The benefits of saving a tonne of carbon dioxide are referred to as the "social cost" of a tonne of carbon dioxide emissions. For more information on this concept see Box 1.1 in this report (PDF). We last surveyed the major academic and official estimates of the social cost of carbon dioxide emissions for the report The Economic and Political Case Against Higher Fuel Duty (PDF). Nordhaus, who the Economist has called the father of climate change economics, puts the social cost at $7 per tonne. The IPCC and Tol, another respected climate economist, studied dozens of academic estimates of the social cost of carbon dioxide emissions and the averages they reported, at $12 and $6 respectively, were in the same ballpark as Nordhaus's estimate. Finally, the estimate reported in the Stern Review was $85 per tonne. Stern's result is very different to that obtained by Nordhaus, Tol and the IPCC for reasons discussed in Box 1.3 of this report (PDF).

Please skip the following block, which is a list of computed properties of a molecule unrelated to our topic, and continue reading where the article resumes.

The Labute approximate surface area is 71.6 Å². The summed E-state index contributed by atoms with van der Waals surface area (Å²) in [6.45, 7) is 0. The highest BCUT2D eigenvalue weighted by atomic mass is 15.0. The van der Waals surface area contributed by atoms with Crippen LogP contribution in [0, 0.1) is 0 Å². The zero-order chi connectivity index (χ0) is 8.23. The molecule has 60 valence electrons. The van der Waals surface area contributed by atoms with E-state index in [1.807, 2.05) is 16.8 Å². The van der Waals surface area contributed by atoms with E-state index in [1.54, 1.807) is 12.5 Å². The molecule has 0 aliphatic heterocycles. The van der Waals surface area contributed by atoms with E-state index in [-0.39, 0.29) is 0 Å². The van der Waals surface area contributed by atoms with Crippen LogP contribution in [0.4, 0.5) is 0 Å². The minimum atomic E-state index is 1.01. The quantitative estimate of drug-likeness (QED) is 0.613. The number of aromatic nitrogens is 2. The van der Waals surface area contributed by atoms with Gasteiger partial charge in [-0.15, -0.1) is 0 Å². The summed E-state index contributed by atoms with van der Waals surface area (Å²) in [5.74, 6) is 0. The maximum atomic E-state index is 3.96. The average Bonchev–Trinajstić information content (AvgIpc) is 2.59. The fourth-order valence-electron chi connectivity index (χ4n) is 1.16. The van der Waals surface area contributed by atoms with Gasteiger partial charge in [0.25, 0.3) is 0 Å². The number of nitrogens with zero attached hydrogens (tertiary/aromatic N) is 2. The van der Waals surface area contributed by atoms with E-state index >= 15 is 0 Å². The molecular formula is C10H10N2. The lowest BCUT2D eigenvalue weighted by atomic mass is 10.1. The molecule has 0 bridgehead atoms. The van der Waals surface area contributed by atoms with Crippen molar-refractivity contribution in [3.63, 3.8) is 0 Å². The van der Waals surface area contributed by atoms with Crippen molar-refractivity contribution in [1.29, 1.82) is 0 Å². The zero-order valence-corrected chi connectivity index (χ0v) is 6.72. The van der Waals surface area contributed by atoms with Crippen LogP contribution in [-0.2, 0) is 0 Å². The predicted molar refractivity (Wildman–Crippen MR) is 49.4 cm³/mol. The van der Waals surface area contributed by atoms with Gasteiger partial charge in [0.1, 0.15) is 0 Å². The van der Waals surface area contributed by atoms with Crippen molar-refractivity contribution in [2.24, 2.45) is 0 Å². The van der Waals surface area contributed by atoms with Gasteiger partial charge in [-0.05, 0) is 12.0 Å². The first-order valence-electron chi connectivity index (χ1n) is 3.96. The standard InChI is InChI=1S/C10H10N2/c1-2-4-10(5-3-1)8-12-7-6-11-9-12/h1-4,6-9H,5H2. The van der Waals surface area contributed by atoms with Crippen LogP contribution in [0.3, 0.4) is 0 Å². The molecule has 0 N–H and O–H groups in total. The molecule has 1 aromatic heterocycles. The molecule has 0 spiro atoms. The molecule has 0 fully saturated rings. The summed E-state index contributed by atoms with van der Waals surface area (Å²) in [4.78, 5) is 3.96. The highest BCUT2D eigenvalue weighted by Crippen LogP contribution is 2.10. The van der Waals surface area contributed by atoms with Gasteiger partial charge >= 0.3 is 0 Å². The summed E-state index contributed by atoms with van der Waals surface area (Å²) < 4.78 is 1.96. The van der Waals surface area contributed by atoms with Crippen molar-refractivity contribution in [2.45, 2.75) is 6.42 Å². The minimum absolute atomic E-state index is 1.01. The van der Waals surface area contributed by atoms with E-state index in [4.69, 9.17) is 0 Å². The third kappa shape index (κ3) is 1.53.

If we compare the cost of subsidising biofuels with what we gain by saving a tonne of carbon dioxide emissions the results are pretty stark:

The costs of subsidising biofuels are between 11.3 and 229.7 times the social cost of just burning fossil fuels and not worrying about carbon dioxide emissions. Biofuel subsidies are a waste of money and should be abandoned.

There may be a day when technological advance delivers efficient biofuels. Just as there may be a day when wind and solar plants can deliver power at a low cost, reliably and in the quantities required to make a big contribution to our energy needs. At the moment, neither biofuels nor renewables are anywhere near efficient enough to replace fossil fuels. Pretending otherwise and throwing huge amounts of subsidy at technologies that just aren't ready for the big time is a ruinously bad idea.